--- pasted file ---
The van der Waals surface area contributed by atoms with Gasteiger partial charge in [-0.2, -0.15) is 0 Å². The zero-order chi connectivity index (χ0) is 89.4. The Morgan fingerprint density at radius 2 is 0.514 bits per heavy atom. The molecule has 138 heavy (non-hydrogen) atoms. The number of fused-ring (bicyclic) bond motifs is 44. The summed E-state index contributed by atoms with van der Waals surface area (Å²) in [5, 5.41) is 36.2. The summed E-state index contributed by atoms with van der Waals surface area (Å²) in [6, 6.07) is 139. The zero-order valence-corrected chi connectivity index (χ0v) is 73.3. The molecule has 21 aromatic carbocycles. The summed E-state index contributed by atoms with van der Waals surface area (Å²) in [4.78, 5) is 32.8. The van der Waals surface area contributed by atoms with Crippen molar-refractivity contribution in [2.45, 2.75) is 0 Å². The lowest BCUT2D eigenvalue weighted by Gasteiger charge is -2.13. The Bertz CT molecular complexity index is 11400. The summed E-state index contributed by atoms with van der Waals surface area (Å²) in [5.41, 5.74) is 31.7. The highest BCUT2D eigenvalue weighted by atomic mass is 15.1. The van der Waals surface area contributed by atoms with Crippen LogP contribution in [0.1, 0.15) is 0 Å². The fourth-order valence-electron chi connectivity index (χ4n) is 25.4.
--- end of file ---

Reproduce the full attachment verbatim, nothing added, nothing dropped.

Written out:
The van der Waals surface area contributed by atoms with Gasteiger partial charge in [-0.2, -0.15) is 0 Å². The zero-order chi connectivity index (χ0) is 89.4. The Morgan fingerprint density at radius 2 is 0.514 bits per heavy atom. The molecule has 138 heavy (non-hydrogen) atoms. The number of fused-ring (bicyclic) bond motifs is 44. The summed E-state index contributed by atoms with van der Waals surface area (Å²) in [5, 5.41) is 36.2. The summed E-state index contributed by atoms with van der Waals surface area (Å²) in [6, 6.07) is 139. The zero-order valence-corrected chi connectivity index (χ0v) is 73.3. The molecule has 21 aromatic carbocycles. The summed E-state index contributed by atoms with van der Waals surface area (Å²) in [4.78, 5) is 32.8. The van der Waals surface area contributed by atoms with Crippen molar-refractivity contribution in [2.45, 2.75) is 0 Å². The lowest BCUT2D eigenvalue weighted by Gasteiger charge is -2.13. The Bertz CT molecular complexity index is 11400. The summed E-state index contributed by atoms with van der Waals surface area (Å²) in [5.41, 5.74) is 31.7. The highest BCUT2D eigenvalue weighted by atomic mass is 15.1. The van der Waals surface area contributed by atoms with Crippen LogP contribution in [0.1, 0.15) is 0 Å². The fourth-order valence-electron chi connectivity index (χ4n) is 25.4.